SP: Part of Humanscale’s design philosophy is to create products that are "simple." Can you explain how you arrived at such a mission?

The Freedom chair

RK: Our first major product that embodied simplicity of design was an articulating keyboard support we developed in the late 90s. But the importance of simplicity in design was really driven home to me when we began looking at task seating.

That's because the best chairs of the day were far too complicated for an average user to understand, or benefit from. At that point, simplicity in design truly became my mission.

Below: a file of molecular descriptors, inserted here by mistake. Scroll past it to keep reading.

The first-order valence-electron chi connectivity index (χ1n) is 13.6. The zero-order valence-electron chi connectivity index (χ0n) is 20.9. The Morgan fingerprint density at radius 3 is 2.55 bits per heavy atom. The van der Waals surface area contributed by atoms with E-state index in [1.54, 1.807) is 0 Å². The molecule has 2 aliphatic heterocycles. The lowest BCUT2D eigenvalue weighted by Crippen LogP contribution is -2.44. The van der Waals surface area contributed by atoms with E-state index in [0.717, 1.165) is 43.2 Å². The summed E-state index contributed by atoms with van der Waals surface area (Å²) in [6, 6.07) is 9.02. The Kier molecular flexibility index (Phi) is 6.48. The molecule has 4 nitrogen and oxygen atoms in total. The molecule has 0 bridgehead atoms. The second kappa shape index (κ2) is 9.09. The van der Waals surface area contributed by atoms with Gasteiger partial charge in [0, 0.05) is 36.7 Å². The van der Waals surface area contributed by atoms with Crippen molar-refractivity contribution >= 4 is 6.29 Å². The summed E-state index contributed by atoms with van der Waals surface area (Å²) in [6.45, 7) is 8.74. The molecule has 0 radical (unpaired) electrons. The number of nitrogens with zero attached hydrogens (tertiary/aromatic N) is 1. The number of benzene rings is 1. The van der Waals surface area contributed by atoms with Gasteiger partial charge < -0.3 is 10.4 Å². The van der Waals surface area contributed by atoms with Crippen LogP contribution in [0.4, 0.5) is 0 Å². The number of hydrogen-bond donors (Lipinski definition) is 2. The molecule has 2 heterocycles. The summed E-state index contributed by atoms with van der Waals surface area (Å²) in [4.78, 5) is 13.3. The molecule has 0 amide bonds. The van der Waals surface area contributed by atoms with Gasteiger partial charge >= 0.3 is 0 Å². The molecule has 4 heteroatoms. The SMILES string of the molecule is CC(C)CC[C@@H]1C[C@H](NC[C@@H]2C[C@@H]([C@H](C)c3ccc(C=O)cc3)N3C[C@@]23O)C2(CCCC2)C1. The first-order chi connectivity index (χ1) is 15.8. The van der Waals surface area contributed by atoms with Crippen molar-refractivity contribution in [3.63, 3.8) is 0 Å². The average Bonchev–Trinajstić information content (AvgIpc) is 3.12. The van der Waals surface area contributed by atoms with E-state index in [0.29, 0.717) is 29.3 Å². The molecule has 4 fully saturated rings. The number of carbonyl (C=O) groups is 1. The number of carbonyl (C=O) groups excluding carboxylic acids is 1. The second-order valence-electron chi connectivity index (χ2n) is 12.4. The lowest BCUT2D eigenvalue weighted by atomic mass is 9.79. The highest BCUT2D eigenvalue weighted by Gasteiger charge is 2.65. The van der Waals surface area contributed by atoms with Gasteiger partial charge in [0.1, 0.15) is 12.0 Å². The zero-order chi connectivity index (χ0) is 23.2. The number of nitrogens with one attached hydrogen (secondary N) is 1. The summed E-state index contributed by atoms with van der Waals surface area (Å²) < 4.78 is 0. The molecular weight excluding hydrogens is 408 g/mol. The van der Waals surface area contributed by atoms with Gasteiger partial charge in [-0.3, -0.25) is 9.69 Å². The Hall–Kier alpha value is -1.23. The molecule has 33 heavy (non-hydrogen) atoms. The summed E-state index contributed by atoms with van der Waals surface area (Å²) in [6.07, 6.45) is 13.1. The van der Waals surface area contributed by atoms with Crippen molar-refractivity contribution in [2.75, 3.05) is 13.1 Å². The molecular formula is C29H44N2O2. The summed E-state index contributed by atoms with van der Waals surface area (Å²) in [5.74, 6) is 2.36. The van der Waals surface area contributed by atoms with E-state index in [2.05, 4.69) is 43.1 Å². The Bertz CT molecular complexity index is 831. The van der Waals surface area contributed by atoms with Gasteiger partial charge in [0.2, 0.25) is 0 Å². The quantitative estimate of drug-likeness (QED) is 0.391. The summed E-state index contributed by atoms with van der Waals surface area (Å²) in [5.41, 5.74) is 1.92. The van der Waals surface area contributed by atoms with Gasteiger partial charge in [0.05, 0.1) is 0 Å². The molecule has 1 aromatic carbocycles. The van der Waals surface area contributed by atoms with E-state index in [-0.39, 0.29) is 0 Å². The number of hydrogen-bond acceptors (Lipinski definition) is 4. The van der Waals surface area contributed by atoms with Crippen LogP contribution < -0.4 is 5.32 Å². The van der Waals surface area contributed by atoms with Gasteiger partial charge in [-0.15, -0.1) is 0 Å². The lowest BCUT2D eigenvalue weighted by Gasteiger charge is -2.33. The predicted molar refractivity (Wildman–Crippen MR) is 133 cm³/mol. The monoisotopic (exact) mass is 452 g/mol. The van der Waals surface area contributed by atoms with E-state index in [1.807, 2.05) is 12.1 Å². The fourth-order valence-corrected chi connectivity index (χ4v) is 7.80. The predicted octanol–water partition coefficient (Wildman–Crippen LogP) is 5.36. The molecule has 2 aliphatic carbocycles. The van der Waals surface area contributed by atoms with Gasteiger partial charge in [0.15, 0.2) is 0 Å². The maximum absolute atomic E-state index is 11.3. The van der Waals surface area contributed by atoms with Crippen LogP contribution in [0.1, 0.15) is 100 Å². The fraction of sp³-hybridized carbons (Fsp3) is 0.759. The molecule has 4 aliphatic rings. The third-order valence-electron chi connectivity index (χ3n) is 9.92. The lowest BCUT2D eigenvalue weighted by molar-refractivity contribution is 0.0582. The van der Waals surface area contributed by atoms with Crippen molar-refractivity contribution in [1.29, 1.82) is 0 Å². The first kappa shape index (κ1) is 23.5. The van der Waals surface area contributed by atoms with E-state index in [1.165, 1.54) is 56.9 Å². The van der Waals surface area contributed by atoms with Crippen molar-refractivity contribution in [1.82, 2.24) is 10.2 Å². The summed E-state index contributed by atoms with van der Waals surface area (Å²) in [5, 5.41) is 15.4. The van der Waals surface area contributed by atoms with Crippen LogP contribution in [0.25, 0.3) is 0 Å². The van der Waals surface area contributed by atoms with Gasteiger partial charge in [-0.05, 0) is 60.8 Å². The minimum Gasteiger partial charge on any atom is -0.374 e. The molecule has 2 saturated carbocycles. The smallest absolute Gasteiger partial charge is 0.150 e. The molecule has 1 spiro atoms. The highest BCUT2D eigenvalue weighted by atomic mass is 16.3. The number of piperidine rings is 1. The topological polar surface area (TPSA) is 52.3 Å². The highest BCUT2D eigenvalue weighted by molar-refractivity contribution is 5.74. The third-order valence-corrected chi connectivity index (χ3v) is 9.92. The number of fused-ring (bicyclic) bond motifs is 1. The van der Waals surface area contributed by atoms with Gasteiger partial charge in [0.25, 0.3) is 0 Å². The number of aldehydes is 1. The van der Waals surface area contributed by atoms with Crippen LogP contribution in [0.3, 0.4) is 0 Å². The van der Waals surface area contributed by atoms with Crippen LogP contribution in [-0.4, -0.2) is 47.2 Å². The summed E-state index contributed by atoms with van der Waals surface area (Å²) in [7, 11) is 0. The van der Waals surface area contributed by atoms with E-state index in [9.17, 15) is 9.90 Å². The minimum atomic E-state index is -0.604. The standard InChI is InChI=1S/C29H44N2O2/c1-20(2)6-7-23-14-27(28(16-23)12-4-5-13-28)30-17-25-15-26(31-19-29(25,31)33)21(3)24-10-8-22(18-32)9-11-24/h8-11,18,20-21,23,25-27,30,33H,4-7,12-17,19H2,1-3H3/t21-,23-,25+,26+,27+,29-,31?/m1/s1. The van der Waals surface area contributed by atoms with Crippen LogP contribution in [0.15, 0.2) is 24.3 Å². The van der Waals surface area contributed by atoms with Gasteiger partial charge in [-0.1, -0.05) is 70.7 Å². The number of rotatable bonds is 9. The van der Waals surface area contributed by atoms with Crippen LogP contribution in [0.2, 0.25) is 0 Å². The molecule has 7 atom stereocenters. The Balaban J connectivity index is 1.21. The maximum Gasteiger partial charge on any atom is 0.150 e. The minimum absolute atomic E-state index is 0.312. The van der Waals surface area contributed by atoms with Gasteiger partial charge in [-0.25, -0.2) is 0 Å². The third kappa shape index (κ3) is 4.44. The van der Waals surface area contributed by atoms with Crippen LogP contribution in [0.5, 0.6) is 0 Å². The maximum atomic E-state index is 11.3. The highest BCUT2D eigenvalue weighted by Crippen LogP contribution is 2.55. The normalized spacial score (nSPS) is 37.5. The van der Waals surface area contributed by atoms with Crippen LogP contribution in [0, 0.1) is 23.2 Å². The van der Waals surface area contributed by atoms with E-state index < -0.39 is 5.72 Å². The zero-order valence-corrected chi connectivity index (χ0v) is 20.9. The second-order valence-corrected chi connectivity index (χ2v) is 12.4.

Around that time, I was incredibly fortunate to meet Niels Diffrient when he was close to finishing the design of what ended up becoming our first entry into the task seating market–-the Freedom chair.  Freedom was, by far, the simplest high-performance task chair ever created. In Freedom, Niels removed the complex and part-intensive spring-tension mechanism found on all chairs and replaced it with the user's body weight and the laws of physics. The result is a chair that is better for the user since it accommodates them automatically, and better for the environment since it uses fewer parts and less material.

Creating something new and innovative, like Freedom, is hard work. And development takes a lot longer than that of traditional products. But the benefits clearly outweigh the effort and the risks. I believe that as the world gets more complicated, it's critical that the products in our lives be easier to use.